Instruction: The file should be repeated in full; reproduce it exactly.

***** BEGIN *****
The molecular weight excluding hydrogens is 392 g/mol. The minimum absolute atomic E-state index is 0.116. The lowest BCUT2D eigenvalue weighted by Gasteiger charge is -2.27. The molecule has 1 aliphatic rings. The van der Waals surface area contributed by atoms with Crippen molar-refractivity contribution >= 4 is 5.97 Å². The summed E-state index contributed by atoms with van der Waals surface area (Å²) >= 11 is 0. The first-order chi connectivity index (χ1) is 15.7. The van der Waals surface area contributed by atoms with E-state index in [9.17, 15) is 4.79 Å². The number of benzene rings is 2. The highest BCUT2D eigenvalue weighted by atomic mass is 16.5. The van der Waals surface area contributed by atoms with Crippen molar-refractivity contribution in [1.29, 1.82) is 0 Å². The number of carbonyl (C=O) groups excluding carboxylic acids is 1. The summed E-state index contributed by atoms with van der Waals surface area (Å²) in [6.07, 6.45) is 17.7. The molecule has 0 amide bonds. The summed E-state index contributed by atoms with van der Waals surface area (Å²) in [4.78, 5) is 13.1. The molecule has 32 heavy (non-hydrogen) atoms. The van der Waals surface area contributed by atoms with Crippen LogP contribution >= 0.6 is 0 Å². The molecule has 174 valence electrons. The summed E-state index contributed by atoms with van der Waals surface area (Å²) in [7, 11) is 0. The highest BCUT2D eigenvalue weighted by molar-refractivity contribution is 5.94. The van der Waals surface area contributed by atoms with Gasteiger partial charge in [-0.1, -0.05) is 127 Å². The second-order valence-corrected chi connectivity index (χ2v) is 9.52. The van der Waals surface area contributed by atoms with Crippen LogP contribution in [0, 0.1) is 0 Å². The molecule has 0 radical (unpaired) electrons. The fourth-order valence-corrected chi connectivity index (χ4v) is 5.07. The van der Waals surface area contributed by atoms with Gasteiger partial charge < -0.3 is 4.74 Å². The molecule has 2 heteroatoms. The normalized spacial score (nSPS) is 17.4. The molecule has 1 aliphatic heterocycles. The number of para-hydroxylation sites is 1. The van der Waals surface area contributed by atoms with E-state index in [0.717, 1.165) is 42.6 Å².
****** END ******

The molecular weight excluding hydrogens is 392 g/mol. The minimum absolute atomic E-state index is 0.116. The lowest BCUT2D eigenvalue weighted by Gasteiger charge is -2.27. The molecule has 1 aliphatic rings. The van der Waals surface area contributed by atoms with Crippen molar-refractivity contribution >= 4 is 5.97 Å². The summed E-state index contributed by atoms with van der Waals surface area (Å²) >= 11 is 0. The first-order chi connectivity index (χ1) is 15.7. The van der Waals surface area contributed by atoms with E-state index in [9.17, 15) is 4.79 Å². The number of benzene rings is 2. The highest BCUT2D eigenvalue weighted by atomic mass is 16.5. The van der Waals surface area contributed by atoms with Crippen molar-refractivity contribution in [1.29, 1.82) is 0 Å². The number of carbonyl (C=O) groups excluding carboxylic acids is 1. The summed E-state index contributed by atoms with van der Waals surface area (Å²) in [6.07, 6.45) is 17.7. The molecule has 0 amide bonds. The summed E-state index contributed by atoms with van der Waals surface area (Å²) in [4.78, 5) is 13.1. The molecule has 32 heavy (non-hydrogen) atoms. The van der Waals surface area contributed by atoms with Crippen LogP contribution >= 0.6 is 0 Å². The molecule has 174 valence electrons. The summed E-state index contributed by atoms with van der Waals surface area (Å²) in [7, 11) is 0. The highest BCUT2D eigenvalue weighted by molar-refractivity contribution is 5.94. The van der Waals surface area contributed by atoms with Gasteiger partial charge in [-0.1, -0.05) is 127 Å². The second-order valence-corrected chi connectivity index (χ2v) is 9.52. The van der Waals surface area contributed by atoms with Crippen LogP contribution in [0, 0.1) is 0 Å². The molecule has 0 radical (unpaired) electrons. The fourth-order valence-corrected chi connectivity index (χ4v) is 5.07. The van der Waals surface area contributed by atoms with Gasteiger partial charge < -0.3 is 4.74 Å². The molecule has 2 heteroatoms. The normalized spacial score (nSPS) is 17.4. The molecule has 1 aliphatic heterocycles. The number of para-hydroxylation sites is 1. The van der Waals surface area contributed by atoms with E-state index in [0.717, 1.165) is 42.6 Å².